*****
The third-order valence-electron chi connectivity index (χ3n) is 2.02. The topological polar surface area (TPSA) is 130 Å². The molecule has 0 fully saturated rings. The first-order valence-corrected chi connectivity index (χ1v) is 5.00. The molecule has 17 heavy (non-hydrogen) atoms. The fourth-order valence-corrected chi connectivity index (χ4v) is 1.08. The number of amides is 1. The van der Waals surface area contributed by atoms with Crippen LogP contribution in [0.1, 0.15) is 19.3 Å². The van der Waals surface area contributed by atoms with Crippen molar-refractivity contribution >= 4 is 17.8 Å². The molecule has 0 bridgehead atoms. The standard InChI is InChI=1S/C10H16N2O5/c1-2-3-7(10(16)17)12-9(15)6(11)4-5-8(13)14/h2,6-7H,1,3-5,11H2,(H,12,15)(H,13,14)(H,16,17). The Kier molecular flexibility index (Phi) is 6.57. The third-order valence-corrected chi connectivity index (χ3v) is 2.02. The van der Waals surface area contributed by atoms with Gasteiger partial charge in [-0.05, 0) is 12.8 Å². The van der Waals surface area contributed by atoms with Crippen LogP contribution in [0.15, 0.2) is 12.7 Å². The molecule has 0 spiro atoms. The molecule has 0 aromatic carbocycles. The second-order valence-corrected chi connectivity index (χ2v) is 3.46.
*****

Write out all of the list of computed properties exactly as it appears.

The third-order valence-electron chi connectivity index (χ3n) is 2.02. The topological polar surface area (TPSA) is 130 Å². The molecule has 0 fully saturated rings. The first-order valence-corrected chi connectivity index (χ1v) is 5.00. The molecule has 17 heavy (non-hydrogen) atoms. The fourth-order valence-corrected chi connectivity index (χ4v) is 1.08. The number of amides is 1. The van der Waals surface area contributed by atoms with Crippen LogP contribution in [0.1, 0.15) is 19.3 Å². The van der Waals surface area contributed by atoms with Crippen molar-refractivity contribution >= 4 is 17.8 Å². The molecule has 0 bridgehead atoms. The standard InChI is InChI=1S/C10H16N2O5/c1-2-3-7(10(16)17)12-9(15)6(11)4-5-8(13)14/h2,6-7H,1,3-5,11H2,(H,12,15)(H,13,14)(H,16,17). The Kier molecular flexibility index (Phi) is 6.57. The third-order valence-corrected chi connectivity index (χ3v) is 2.02. The van der Waals surface area contributed by atoms with Gasteiger partial charge in [-0.05, 0) is 12.8 Å². The van der Waals surface area contributed by atoms with Crippen LogP contribution in [0.15, 0.2) is 12.7 Å². The molecule has 0 spiro atoms. The molecule has 0 aromatic carbocycles. The second-order valence-corrected chi connectivity index (χ2v) is 3.46.